It's time to make fun of Joe Estevez.
Sorry in advance, Joe.
There's Joe, passed out on the couch, just as he has been since noon. "Wake up, big brother," Martin says with half-intentional reference to the Orwell novel, "it's time to make you feel bad again." Joe looks up with those puppy-dog eyes and they are truly adorable. Honestly, Joe seems such a nice guy that part of me wants to put all humorous asides away. But no, the Sheens all prod him along. "Come on now, you brought this on yourself when you decided to take film roles that would pay you in Pabst Blue Ribbon and beef jerky."
There are so many films the Sheens could bring up at the film festival that is to follow. But my guess is that one of their favorites is Donald G. Jackson's ROLLERGATOR. That's right - ROLLERGATOR. Martin leads the proceedings with glee. "Okay, we could always look at my performance as the Starkweather-like villain in Terrance Malick's brilliant film BADLANDS... and then we'll watch Joe in ROLLERGATOR." Or "Aaaah, APOCALYPSE NOW. Poured myself in that role. Had a nervous breakdown on camera and nearly died of heart problems in the middle of the jungle. The most horrific surrealistic dissection of Vietnam to the backbone of Joseph Conrad's 'Heart of Darkness,' directed by Coppola in his prime... and then we'll watch Joe in ROLLERGATOR." Or even "Hey, let's make it light today. You know that Emmy-nominated thing I did on THE WEST WING? Yeah, the first season finale where I stand alone in the National Cathedral and rail against God for his pettiness and expose my own bitterness in the process? Great stuff there, the most powerful man in the world embittered and humbled by his own faith... and then ROLLERGATOR."
Okay, it's mean. Downright cruel, but you really have to be prepared for this film. As previously mentioned, ROLLERGATOR is directed by Donald G. Jackson, who unfortunately passed away a few years back. His most notable film was HELL COMES TO FROGTOWN, a wonderfully fun and insane post-apocalyptic camp classic starring Roddy Piper, William Smith and Sandahl Bergman. He also did a film around the same time called ROLLER BLADE. If FROGTOWN showed a great camp mind at work with a perfect balance of absurd humor and pulp adventure, ROLLER BLADE showed that campiness go off the rails as it detailed a religious group of roller blading vixens who smoke in hamfisted Old English-inspired prose and worshiped the "Have a nice day" smiley face.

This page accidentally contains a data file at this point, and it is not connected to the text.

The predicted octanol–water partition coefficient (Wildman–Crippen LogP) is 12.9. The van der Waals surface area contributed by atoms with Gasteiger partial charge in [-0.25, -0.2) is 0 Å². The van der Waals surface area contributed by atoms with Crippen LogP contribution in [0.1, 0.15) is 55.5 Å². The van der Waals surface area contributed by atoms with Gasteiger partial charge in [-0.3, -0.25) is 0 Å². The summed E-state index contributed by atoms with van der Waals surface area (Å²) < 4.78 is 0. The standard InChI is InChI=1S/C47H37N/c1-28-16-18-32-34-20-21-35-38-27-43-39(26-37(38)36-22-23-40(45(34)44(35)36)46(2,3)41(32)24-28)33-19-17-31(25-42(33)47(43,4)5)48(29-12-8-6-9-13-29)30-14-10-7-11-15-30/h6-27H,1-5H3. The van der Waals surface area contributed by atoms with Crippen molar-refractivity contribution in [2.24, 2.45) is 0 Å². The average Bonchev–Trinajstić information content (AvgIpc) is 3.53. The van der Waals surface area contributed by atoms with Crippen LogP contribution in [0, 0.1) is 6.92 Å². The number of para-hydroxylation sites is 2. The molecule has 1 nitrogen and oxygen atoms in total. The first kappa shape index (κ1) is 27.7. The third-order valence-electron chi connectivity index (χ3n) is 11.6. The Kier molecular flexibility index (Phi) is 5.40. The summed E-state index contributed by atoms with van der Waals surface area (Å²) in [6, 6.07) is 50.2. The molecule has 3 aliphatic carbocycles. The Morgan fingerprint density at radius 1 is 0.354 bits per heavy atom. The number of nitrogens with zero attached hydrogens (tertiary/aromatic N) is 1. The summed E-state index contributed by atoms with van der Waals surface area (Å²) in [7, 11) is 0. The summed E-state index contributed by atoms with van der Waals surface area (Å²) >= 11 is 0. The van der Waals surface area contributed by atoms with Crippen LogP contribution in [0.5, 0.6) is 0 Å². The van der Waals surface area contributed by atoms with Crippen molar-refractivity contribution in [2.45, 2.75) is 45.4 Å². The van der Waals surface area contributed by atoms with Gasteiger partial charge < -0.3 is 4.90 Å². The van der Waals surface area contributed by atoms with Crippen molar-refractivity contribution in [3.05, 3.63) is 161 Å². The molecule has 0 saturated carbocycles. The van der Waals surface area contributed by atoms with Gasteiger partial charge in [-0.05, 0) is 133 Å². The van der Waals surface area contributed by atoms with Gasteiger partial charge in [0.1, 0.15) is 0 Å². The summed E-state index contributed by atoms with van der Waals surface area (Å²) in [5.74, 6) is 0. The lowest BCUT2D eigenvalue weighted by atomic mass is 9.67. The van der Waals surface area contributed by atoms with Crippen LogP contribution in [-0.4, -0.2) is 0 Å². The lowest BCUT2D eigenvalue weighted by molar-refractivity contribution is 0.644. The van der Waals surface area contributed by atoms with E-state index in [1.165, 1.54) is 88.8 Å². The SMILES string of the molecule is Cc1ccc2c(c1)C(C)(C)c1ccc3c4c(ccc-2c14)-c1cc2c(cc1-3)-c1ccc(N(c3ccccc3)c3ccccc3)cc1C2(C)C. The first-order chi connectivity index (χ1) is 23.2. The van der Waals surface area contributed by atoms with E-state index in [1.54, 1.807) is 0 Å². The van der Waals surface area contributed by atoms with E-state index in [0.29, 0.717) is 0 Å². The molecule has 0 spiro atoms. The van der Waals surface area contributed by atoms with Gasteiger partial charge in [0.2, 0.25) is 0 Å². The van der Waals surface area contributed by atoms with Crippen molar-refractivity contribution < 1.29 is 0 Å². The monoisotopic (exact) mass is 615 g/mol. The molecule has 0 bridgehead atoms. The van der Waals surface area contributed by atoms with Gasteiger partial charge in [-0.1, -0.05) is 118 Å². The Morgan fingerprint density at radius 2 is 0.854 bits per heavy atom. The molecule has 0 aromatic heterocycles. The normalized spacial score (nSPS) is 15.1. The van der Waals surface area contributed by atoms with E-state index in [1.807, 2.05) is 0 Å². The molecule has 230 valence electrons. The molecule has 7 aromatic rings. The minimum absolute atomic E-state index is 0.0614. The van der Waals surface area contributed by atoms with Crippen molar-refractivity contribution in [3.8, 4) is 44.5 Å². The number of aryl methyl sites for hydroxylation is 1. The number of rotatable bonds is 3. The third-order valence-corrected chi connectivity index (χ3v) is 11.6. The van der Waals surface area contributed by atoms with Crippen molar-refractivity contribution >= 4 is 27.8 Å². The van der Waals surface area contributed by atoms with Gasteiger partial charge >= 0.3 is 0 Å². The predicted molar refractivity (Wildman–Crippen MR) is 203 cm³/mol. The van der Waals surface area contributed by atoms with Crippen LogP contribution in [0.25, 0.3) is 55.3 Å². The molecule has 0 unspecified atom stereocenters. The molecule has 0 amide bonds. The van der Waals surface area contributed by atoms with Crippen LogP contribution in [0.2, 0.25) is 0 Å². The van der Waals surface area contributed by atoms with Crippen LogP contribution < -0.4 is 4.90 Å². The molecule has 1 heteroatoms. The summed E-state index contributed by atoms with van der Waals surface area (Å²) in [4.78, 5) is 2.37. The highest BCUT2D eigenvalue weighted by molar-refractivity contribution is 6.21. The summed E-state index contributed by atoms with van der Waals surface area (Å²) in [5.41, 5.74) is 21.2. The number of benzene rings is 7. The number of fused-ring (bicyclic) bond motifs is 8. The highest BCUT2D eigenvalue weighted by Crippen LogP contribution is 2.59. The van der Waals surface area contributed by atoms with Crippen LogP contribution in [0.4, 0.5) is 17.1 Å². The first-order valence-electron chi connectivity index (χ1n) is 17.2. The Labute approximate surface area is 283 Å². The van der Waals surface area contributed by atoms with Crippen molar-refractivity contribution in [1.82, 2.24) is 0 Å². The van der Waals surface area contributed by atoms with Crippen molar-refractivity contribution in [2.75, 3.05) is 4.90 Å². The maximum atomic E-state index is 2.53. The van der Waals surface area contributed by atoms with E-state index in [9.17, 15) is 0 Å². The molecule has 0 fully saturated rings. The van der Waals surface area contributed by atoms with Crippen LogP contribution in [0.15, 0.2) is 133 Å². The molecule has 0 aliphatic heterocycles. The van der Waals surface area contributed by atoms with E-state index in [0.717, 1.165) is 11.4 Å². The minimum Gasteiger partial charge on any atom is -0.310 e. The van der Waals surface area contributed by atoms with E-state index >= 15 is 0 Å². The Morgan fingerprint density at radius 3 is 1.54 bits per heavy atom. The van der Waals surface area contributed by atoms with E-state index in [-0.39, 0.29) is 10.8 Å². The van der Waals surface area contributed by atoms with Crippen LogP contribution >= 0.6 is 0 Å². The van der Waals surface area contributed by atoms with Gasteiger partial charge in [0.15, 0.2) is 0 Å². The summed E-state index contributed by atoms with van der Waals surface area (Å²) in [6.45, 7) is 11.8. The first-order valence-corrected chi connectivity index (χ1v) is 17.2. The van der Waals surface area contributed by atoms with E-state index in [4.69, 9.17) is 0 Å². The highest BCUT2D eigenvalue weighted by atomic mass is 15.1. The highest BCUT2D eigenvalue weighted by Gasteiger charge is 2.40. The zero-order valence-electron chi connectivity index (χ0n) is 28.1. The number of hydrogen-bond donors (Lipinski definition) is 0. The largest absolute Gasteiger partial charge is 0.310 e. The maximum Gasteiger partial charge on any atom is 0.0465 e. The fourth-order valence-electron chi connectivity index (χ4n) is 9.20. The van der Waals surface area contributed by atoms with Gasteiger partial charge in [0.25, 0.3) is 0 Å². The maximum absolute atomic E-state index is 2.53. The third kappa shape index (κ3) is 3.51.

Jackson returned to Frogtown and roller blading warriors many times throughout his career, which spanned over thirty features. I will admit I have still not seen the vast majority of Jackson's filmography. Not all titles are easy to find. In fact, at the official Jackson website, some long out of print titles are going for nearly fifty bucks a piece. This title, ROLLERGATOR can be found in the GIRLS FROM ANOTHER WORLD four pack of films from budget DVD company, Brentwood - the guys who invented the 10 and 20 movie box sets of dubious legality. The three other titles in the set include two other Jackson films, BIG SISTER 2000 and TOAD WARRIOR as well as Jay Woefel and Dennis Devine's vaguely-titled THINGS.
A film built around the prize at a carnival game? Why not?
The title ROLLERGATOR leads one to hope that we will see giant rollerskating (or since its a Jackson film, roller blading) alligators - maybe even ones that also speak in hamfisted Old English. Unfortunately, we open the film with b-roll of Joe Estevez as not-too-evil carnival owner Chi Chi, wandering around his carny and rushing to various rides and trying to climb water slides. It's as disarming and awkwardly hilarious as it sounds.
We then switch to a mostly-deserted beach. The only people there are a beach girl and a ninja. "Woah! Hold on," I hear you say. Look, if you stop me every time something inane or crazy pops up, we're going to be here all night. Just kick back as I drop this little gem in your laps, okay?
So, this "Dark Ninja" hangs out in the open on a bright day and is quickly spotted by the only other person in a half mile radius. What I'm saying is she (or yeah, it's a she) might be evil, but she's not very good at her job. Definitely excelled to ninja class through a correspondence course, you see. So, the ninja leaves and the beach girl. whose name is PJ, vaguely hears someone calling for help from a cave. I say vaguely because throughout almost the entire running time of the film, a loud and largely improvised acoustic guitar soundtrack threatens to drown out all speech.
Look out! Dark Ninja! Though not very stealthy.